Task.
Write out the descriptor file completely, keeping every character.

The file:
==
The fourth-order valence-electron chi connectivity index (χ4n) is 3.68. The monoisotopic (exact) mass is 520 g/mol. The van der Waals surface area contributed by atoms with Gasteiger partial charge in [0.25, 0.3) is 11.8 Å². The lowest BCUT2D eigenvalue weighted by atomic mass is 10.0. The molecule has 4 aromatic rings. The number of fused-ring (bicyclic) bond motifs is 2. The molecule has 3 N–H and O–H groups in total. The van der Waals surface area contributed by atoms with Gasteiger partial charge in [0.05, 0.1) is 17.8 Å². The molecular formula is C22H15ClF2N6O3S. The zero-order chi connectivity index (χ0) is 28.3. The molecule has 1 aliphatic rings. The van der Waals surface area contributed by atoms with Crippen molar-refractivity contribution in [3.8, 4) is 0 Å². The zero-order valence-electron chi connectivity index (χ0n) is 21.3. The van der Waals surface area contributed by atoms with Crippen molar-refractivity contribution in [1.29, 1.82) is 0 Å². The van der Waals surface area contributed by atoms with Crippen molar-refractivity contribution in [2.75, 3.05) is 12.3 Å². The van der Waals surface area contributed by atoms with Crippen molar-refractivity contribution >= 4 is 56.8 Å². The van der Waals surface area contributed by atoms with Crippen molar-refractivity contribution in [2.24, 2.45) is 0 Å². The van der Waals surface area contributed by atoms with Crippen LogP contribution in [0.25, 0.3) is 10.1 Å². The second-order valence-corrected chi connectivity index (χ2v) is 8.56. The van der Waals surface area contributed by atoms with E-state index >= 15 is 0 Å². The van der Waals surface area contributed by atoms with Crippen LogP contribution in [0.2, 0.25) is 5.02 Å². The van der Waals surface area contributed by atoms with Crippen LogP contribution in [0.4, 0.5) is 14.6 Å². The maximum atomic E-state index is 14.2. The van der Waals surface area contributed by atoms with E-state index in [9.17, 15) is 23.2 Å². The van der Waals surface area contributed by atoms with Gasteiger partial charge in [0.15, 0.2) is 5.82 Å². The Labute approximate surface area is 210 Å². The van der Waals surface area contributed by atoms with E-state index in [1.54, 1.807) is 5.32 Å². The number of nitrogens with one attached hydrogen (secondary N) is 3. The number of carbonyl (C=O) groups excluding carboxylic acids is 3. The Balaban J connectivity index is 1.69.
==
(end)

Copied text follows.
The fourth-order valence-electron chi connectivity index (χ4n) is 3.68. The monoisotopic (exact) mass is 520 g/mol. The van der Waals surface area contributed by atoms with Gasteiger partial charge in [0.25, 0.3) is 11.8 Å². The lowest BCUT2D eigenvalue weighted by atomic mass is 10.0. The molecule has 4 aromatic rings. The number of fused-ring (bicyclic) bond motifs is 2. The molecule has 3 N–H and O–H groups in total. The van der Waals surface area contributed by atoms with Gasteiger partial charge in [0.05, 0.1) is 17.8 Å². The molecular formula is C22H15ClF2N6O3S. The zero-order chi connectivity index (χ0) is 28.3. The molecule has 1 aliphatic rings. The van der Waals surface area contributed by atoms with Crippen molar-refractivity contribution in [3.8, 4) is 0 Å². The zero-order valence-electron chi connectivity index (χ0n) is 21.3. The van der Waals surface area contributed by atoms with Crippen molar-refractivity contribution in [1.29, 1.82) is 0 Å². The van der Waals surface area contributed by atoms with Crippen molar-refractivity contribution in [2.75, 3.05) is 12.3 Å². The van der Waals surface area contributed by atoms with Crippen molar-refractivity contribution >= 4 is 56.8 Å². The van der Waals surface area contributed by atoms with Crippen molar-refractivity contribution in [2.24, 2.45) is 0 Å². The van der Waals surface area contributed by atoms with Crippen LogP contribution in [0.25, 0.3) is 10.1 Å². The second-order valence-corrected chi connectivity index (χ2v) is 8.56. The van der Waals surface area contributed by atoms with E-state index >= 15 is 0 Å². The van der Waals surface area contributed by atoms with Crippen LogP contribution in [0.2, 0.25) is 5.02 Å². The van der Waals surface area contributed by atoms with Crippen LogP contribution in [0.4, 0.5) is 14.6 Å². The maximum atomic E-state index is 14.2. The van der Waals surface area contributed by atoms with E-state index in [9.17, 15) is 23.2 Å². The van der Waals surface area contributed by atoms with Gasteiger partial charge in [0.15, 0.2) is 5.82 Å². The Labute approximate surface area is 210 Å². The van der Waals surface area contributed by atoms with E-state index in [1.54, 1.807) is 5.32 Å². The number of nitrogens with one attached hydrogen (secondary N) is 3. The number of carbonyl (C=O) groups excluding carboxylic acids is 3. The Balaban J connectivity index is 1.69.